Federal Appeals Court Invalidates California Ban on Same-Sex Marriage
Narrow grounds of decision do not affect other states’ restrictions on same-sex marriage
On Feb. 7, 2012, the U.S. Ninth Circuit Court of Appeals upheld a 2010 U.S. District Court decision that declared invalid Proposition 8, a California initiative that disallowed same-sex marriages.
The 2-1 decision reinstates the right to marriage for same-sex couples in California, but the decision has no effect on laws in other states that restrict same-sex marriage. The decision will not take effect in California at least until the Proposition 8 proponents decide on an appeal. The decision is likely to be appealed to the U.S. Supreme Court. The Supreme Court could decline to hear the appeal, overturn the decision and reinstate the ban on same-sex marriage, uphold the decision on narrow legal grounds that affect only California, or uphold the case on broader grounds that raise questions about the other states with restrictions on same-sex marriage.
Proposition 8 was proposed in response to a California Supreme Court decision in May 2008 that declared that the statutory definition of a valid marriage as only between a man and a woman was contrary to the California Constitution. The Court ordered California officials to recognize marriages between same-sex couples. Proposition 8 added language to the California Constitution that provided that “Only a marriage between a man and a woman is valid and recognized in California.” Proposition 8 left in place a 2003 California law providing for “domestic partnerships” that provided the full set of legal rights accorded married couples to other couples, including same-sex couples, that registered a domestic partnership. Only the official recognition of “marriage” was withheld.
Proposition 8 was passed by 52.3 percent of the voters on Nov. 4, 2008, and became law the next day. The 18,000 same-sex marriages that took place between the May court decision and the November election remained valid.
Same-sex couples challenged Proposition 8 on both state and federal constitutional grounds. The California Supreme Court denied the state challenge. After a 12-day trial, a federal judge declared Proposition 8 unconstitutional as no “compelling state interest” justified denying same-sex couples “the fundamental right to marry” and because there was no rational basis for limiting the official designation of “marriage” to opposite sex couples. The appeals court postponed the effect of the decision until an appeal was heard and decided, so the restriction on same-sex marriages remained in place.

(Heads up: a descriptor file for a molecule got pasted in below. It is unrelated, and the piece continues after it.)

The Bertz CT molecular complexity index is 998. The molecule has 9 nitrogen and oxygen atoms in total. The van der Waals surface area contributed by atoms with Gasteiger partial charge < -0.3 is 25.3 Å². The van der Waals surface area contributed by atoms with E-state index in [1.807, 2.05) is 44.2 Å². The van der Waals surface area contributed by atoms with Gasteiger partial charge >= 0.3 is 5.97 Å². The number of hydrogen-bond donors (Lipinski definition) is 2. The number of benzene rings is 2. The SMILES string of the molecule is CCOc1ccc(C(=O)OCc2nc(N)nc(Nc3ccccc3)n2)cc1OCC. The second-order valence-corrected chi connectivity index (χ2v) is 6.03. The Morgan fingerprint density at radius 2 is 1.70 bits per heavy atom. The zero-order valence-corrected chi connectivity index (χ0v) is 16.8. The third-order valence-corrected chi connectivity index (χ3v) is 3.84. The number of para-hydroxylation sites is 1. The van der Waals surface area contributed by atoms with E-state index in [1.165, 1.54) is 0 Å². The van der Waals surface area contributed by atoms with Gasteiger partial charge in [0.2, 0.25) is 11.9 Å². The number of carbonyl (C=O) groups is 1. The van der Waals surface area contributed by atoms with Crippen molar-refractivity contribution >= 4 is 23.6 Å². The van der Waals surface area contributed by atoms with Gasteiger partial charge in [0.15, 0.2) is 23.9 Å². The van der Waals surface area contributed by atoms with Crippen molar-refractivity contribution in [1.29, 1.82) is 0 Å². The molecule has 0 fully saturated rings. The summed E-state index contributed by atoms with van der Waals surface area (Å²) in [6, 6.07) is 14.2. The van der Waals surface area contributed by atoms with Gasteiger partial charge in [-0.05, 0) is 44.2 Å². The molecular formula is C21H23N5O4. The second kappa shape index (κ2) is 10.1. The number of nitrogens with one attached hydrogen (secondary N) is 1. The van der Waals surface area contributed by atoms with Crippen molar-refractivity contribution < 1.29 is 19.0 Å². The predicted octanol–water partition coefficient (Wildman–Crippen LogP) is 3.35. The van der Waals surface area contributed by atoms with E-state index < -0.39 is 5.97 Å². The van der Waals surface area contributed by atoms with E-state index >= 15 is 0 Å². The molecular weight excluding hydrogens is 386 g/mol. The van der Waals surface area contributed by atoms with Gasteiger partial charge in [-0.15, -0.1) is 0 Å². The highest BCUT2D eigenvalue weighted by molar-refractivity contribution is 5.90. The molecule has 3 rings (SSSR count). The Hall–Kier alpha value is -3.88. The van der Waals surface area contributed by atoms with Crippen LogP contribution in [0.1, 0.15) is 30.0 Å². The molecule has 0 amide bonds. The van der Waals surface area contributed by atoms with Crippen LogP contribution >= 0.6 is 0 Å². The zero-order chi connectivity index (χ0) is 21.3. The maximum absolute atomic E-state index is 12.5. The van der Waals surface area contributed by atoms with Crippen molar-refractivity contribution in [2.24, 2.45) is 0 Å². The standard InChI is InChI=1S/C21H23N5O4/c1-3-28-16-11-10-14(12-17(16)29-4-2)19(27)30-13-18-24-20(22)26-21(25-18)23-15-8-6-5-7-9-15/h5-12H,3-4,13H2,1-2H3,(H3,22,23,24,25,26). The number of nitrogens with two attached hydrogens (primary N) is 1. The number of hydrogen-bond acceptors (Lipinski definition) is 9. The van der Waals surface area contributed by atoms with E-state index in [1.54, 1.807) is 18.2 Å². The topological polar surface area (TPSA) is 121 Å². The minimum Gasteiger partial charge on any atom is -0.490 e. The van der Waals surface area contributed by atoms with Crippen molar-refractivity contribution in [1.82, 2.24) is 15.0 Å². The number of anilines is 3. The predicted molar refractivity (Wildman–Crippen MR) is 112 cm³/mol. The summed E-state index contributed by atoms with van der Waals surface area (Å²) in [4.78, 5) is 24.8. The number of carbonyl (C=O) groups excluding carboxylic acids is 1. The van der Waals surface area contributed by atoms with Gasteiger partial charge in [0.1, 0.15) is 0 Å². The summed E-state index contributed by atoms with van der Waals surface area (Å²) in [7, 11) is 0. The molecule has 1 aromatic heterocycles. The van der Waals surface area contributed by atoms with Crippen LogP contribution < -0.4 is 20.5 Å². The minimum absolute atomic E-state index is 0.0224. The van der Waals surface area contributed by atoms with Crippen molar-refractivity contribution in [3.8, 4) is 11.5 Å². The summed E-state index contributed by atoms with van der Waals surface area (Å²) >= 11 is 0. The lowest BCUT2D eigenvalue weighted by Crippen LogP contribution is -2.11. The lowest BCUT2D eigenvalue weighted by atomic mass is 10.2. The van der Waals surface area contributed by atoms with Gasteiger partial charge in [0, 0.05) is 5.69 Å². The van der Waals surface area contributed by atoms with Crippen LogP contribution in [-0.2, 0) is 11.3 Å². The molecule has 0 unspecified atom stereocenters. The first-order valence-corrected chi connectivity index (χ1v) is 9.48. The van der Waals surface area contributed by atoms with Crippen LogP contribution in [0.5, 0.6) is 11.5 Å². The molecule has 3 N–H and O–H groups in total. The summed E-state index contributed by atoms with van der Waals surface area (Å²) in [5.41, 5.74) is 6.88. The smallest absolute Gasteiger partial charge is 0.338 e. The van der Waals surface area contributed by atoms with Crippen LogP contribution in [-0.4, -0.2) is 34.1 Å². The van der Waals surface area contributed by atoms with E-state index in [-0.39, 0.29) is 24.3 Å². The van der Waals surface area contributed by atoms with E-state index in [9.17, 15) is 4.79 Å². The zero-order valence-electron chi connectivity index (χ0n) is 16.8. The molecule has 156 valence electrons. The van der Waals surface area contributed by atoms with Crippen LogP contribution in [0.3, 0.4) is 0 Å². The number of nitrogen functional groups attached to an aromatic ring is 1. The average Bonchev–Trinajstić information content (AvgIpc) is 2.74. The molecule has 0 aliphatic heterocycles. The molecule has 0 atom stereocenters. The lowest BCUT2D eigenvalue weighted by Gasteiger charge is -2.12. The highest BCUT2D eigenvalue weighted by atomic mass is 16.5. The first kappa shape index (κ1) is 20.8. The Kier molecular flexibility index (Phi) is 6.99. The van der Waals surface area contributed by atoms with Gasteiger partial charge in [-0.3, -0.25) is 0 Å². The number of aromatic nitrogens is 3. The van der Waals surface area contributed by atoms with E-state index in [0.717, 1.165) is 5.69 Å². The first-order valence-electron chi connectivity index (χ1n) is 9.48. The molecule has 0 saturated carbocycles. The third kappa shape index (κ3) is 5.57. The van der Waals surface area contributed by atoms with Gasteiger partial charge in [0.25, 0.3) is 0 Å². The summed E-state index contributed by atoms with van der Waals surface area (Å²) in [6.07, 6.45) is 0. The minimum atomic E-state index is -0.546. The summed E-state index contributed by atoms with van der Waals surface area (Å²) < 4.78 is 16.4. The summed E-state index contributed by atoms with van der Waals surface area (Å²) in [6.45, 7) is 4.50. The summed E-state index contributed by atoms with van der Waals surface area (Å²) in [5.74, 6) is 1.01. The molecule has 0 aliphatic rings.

The district court decision was based on broad constitutional grounds that raised questions about the validity of restrictions on same-sex marriages in other states. The appeals court decision in the California case upheld the district court’s decision to invalidate California’s ban on same-sex marriages, but narrowed the legal basis substantially. The appeals court ruled that the restriction of the right of same-sex couples to marry that had been established by the 2008 California court decision was a violation of the U.S. Constitution’s Equal Protection clause because the court found no rational basis for eliminating that right just for same-sex couples (and leaving it in place for opposite-sex couples). Because the legal arguments apply only to states that granted and then restricted same-sex marriage, it applies only to California.
The Ninth Circuit Court of Appeals has refused to rehear the case. Proponents of Proposition 8 are almost certain to appeal to the U.S. Supreme Court. The Supreme Court could take one of several actions. It could decline to hear the appeal, as it does with the vast majority of cases that come before it. Declining to hear the appeal would leave the decision disallowing the ban in place, but it would not require a decision about whether the U.S. Constitution allows restrictions on same-sex marriage. The Court could overturn the decision and reinstate the ban on same-sex marriage in California. It could uphold the decision on narrow legal grounds that affect only California. Or it could uphold the case on broader grounds that raise questions about other states’ restrictions on same-sex marriage.
NCSL continues to track developments in this case and other state actions on same-sex marriages. Contacts:
Jack Tweedie 303-856-1546 email@example.com
Rochelle Finzel 303-856-1552 firstname.lastname@example.org
NCSL's Same-Sex Marriage Overview